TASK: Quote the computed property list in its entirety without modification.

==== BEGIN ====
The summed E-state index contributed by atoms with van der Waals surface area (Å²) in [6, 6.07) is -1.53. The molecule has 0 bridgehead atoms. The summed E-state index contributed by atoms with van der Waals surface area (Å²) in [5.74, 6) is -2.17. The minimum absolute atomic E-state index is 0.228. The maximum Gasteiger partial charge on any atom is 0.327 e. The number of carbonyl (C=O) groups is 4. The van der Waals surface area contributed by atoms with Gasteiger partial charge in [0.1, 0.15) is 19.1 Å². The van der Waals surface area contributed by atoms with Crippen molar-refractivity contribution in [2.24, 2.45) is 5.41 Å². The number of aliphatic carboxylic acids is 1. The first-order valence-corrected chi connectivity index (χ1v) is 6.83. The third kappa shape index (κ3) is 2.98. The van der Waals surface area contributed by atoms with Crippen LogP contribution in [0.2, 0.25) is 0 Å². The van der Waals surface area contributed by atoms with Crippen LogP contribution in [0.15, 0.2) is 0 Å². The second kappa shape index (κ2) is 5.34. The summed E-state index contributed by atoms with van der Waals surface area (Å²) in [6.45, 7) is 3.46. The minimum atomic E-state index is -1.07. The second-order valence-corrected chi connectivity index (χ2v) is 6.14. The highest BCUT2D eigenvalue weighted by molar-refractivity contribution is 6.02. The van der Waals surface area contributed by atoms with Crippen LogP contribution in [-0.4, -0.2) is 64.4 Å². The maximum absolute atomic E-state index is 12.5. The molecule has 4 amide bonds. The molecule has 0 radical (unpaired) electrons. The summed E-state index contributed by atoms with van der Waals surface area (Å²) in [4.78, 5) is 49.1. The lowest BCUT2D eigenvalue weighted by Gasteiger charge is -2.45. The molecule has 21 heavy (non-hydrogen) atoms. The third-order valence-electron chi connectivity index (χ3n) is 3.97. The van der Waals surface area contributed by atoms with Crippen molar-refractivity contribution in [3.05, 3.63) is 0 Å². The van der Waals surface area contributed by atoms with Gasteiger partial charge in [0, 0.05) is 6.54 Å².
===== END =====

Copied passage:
The summed E-state index contributed by atoms with van der Waals surface area (Å²) in [6, 6.07) is -1.53. The molecule has 0 bridgehead atoms. The summed E-state index contributed by atoms with van der Waals surface area (Å²) in [5.74, 6) is -2.17. The minimum absolute atomic E-state index is 0.228. The maximum Gasteiger partial charge on any atom is 0.327 e. The number of carbonyl (C=O) groups is 4. The van der Waals surface area contributed by atoms with Gasteiger partial charge in [0.1, 0.15) is 19.1 Å². The van der Waals surface area contributed by atoms with Crippen molar-refractivity contribution in [2.24, 2.45) is 5.41 Å². The number of aliphatic carboxylic acids is 1. The first-order valence-corrected chi connectivity index (χ1v) is 6.83. The third kappa shape index (κ3) is 2.98. The van der Waals surface area contributed by atoms with Crippen LogP contribution in [0.2, 0.25) is 0 Å². The van der Waals surface area contributed by atoms with Crippen LogP contribution in [0.15, 0.2) is 0 Å². The second kappa shape index (κ2) is 5.34. The summed E-state index contributed by atoms with van der Waals surface area (Å²) in [6.45, 7) is 3.46. The minimum atomic E-state index is -1.07. The second-order valence-corrected chi connectivity index (χ2v) is 6.14. The highest BCUT2D eigenvalue weighted by molar-refractivity contribution is 6.02. The van der Waals surface area contributed by atoms with Crippen LogP contribution in [-0.4, -0.2) is 64.4 Å². The maximum absolute atomic E-state index is 12.5. The molecule has 4 amide bonds. The molecule has 0 radical (unpaired) electrons. The summed E-state index contributed by atoms with van der Waals surface area (Å²) in [4.78, 5) is 49.1. The lowest BCUT2D eigenvalue weighted by Gasteiger charge is -2.45. The molecule has 21 heavy (non-hydrogen) atoms. The third-order valence-electron chi connectivity index (χ3n) is 3.97. The van der Waals surface area contributed by atoms with Crippen molar-refractivity contribution in [3.05, 3.63) is 0 Å². The van der Waals surface area contributed by atoms with Gasteiger partial charge in [0, 0.05) is 6.54 Å².